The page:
IFIC leads the search for cosmic neutrinos using two telescopes in Antarctica and the Mediterranean
New step forward in “multi-messenger astronomy”. The prestigious magazine The Astrophysical Journal publishes a joint study of the IceCube and ANTARES experiments to search for neutrinos of astrophysical origin. These are two of the main “telescopes” in the world that search for this type of elementary particle, which contains valuable information on the places in the cosmos where they occur, such as in the vicinity of black holes or in supernovae. The study is led by Giulia Illuminati, a predoctoral researcher at the Corpuscular Physics Institute (IFIC, CSIC-University of Valencia), a research centre that leads the Spanish participation in ANTARES and its successor, KM3NeT.
Astronomy no longer observes the universe only through the electromagnetic spectrum (light, infrared, or radio waves). Advances in physics and technology allow other sources such as neutrinos to be used. This type of elementary particle is a faithful messenger that contains valuable information on the places where they occur, extreme phenomena of the universe such as supernovae or black holes. Due to their peculiar characteristics (they have no electric charge and hardly any mass), neutrinos travel directly to us from their origin, making them a very useful tool to identify where these events occur.
However, their properties also make them very difficult to be detected. To do this, the experiments that look for them use large volumes of matter and hope that one of these neutrinos of astrophysical origin interact by leaving a signal in their detectors. One of them is IceCube, which deploys more than 5,000 optical detectors in a cubic kilometre of Antarctic ice. Another one is ANTARES, which has nearly 1,000 detectors at the bottom of the Mediterranean Sea, off the French coast.
Both have been collecting data for more than a decade. IceCube was the first experiment capable of detecting very high energy neutrinos, whose origin was outside of our solar system. Furthermore, it was the first telescope to observe a compelling association of astrophysical neutrinos with an individual cosmic source, the blazar TXS 0506 + 056 (a blazar is a highly compact and variable energy source associated with a black hole at the centre of a galaxy). However, the origin of most of the astrophysical neutrinos observed by IceCube remains unknown, prompting further study.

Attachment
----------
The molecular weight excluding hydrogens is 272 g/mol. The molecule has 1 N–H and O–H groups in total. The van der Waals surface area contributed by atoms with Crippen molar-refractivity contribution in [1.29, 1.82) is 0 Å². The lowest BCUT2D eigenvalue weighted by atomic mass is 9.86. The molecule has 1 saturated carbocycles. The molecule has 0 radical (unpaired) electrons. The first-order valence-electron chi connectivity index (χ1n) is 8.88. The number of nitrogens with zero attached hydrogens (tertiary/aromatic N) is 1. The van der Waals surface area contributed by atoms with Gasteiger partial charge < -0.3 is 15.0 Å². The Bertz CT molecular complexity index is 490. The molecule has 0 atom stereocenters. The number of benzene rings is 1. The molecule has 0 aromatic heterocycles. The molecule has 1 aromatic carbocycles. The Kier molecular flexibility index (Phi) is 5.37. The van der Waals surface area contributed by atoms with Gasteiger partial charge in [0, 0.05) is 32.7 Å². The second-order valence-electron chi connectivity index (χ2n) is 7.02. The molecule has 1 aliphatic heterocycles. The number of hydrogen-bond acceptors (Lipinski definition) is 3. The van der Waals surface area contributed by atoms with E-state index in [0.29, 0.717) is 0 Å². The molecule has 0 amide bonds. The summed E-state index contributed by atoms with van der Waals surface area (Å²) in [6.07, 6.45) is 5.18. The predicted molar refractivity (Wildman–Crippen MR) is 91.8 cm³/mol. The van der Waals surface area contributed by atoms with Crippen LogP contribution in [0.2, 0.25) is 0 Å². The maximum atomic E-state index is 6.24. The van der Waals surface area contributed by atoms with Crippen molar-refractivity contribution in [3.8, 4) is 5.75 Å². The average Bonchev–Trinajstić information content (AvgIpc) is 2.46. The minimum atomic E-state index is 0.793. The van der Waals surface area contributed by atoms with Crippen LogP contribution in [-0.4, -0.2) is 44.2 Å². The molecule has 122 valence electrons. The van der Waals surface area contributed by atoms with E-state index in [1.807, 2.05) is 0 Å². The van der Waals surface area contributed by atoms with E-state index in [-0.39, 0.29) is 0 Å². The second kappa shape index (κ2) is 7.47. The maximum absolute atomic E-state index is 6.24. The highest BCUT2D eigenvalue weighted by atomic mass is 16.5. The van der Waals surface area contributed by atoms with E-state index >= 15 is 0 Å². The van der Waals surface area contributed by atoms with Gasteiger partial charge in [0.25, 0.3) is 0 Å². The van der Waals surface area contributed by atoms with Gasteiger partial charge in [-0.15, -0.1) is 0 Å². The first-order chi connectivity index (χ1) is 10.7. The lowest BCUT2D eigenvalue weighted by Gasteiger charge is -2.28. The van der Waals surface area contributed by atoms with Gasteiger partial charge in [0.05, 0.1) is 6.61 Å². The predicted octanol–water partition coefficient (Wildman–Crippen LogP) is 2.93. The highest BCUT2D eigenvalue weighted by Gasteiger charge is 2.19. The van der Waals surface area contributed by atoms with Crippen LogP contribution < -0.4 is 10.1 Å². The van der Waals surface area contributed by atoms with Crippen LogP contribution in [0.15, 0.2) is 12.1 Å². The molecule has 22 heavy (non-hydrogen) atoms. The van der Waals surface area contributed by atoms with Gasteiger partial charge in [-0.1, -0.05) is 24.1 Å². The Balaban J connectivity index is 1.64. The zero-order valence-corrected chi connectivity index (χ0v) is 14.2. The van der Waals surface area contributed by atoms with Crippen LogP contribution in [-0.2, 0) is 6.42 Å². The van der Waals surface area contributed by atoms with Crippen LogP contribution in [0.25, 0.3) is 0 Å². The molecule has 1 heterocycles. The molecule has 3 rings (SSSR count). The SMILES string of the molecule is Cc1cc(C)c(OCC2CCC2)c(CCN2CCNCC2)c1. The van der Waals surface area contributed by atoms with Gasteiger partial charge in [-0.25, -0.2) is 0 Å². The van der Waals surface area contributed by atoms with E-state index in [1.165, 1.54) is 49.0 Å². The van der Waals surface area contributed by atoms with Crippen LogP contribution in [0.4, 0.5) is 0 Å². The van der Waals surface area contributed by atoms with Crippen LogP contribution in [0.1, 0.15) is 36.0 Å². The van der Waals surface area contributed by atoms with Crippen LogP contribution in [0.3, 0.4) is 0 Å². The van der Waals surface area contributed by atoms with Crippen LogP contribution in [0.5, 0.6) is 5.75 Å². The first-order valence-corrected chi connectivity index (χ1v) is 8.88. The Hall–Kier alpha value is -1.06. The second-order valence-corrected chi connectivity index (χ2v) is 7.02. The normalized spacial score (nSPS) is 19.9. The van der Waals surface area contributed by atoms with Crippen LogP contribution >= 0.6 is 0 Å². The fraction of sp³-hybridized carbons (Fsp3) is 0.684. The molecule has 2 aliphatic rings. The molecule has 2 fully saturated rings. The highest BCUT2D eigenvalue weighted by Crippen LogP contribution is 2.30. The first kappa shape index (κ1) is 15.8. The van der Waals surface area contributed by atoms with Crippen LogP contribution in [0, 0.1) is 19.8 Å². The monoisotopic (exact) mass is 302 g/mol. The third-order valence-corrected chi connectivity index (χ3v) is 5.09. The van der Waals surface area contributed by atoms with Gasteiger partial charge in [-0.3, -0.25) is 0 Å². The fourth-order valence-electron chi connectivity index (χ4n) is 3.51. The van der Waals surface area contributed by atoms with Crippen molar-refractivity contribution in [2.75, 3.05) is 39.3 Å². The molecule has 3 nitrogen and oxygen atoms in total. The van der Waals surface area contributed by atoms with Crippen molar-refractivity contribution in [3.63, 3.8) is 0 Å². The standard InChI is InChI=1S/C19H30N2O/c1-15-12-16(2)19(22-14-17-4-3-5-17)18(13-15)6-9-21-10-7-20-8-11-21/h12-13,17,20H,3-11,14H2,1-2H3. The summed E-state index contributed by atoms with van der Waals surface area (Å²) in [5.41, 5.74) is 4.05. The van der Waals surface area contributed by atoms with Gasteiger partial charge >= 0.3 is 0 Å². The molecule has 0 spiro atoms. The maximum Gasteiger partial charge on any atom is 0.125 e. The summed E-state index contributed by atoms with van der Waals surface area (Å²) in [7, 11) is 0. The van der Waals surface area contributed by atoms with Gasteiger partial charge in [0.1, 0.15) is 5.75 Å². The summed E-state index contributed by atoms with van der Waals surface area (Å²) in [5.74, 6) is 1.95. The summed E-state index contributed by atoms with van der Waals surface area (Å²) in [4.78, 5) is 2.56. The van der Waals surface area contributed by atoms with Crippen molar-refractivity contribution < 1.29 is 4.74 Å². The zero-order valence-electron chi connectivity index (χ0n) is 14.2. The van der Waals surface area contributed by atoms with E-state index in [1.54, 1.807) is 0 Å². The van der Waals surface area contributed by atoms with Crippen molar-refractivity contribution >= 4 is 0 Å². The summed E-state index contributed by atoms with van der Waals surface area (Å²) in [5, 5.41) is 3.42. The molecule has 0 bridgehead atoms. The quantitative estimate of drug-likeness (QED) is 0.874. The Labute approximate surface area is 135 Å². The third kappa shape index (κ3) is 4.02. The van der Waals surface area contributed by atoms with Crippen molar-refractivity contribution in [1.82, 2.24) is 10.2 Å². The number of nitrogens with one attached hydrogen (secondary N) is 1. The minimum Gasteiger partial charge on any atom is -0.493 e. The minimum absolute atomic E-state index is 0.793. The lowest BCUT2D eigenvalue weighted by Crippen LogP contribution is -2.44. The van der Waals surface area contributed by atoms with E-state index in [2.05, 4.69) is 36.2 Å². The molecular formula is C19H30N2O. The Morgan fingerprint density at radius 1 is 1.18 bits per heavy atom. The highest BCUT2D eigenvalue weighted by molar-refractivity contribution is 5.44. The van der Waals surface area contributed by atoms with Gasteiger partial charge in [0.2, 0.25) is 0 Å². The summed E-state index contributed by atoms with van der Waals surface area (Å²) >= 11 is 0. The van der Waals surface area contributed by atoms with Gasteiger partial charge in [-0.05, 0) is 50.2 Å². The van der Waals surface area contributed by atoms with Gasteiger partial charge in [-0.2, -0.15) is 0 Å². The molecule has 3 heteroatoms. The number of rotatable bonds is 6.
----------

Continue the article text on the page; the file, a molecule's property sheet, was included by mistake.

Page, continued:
This is where the work carried out by Giulia Illuminati in the ANTARES-KM3NeT group at the Corpuscular Physics Institute becomes important. The predoctoral researcher has led up to five analysis that combine data from IceCube and ANTARES to search for the origin of astrophysical neutrinos. “The reason for doing this is that the two telescopes complement each other thanks to their different characteristics, in particular the larger volume of IceCube and the privileged view of the sky of the Southern Hemisphere from ANTARES”, explains Illuminati.
The first two analysis consisted of a full exploration of the Southern Hemisphere sky and a restricted region around the centre of our galaxy, where a supermassive black hole is believed to be. In the third analysis, they investigated the positions of a list of 57 astrophysical objects known for their gamma-ray emission (which is also associated with the production of neutrinos). Finally, they conducted two searches for the location of two promising candidates to be neutrino sources: the Sagittarius A * radio source (associated with the supermassive black hole at the centre of the Milky Way) and the supernova remnant RXJ 1713.7-3946.
“Since the surroundings of supermassive black holes are a site where acceleration of very high-energy cosmic rays most likely occurs, and therefore potential sources of cosmic neutrinos, Sagittarius A*, located in the centre of our galaxy, is a candidate of particular interest”, justifies Illuminati. For their part, “supernova remnants are the most promising candidates for the acceleration of galactic cosmic rays. Therefore, the supernova remnant RX J1713.7–3946, which is the brightest object of this type in the sky observed in gamma rays with TeV energies, represents a particularly interesting target for the search for cosmic neutrinos”, she points out.
Although the analysis did not find any significant neutrino emissions from the explored sites, they have served to demonstrate the potential of conducting joint searches with both experiments to make future discoveries. “To discover a source of neutrinos in the galactic centre area we would only need to observe half the neutrino flux compared to what each experiment must observe separately”, says the IFIC researcher. This involves doubling the sensitivity of both experiments together. With the launch of KM3NeT, which will deploy more than 10,000 sensors at various sites in the Mediterranean and whose first lines have been installed and are collecting data, and the next improvement of IceCube, the potential of joint analysis seems clear.
“ANTARES and IceCube Combined Search for Neutrino Point-like and Extended Sources in the Southern Sky”, ANTARES and IceCube Collaboration, The Astrophysical Journal, Volume 892, Number 2
ANTARES and IceCube combine forces to search for southern sky neutrino sources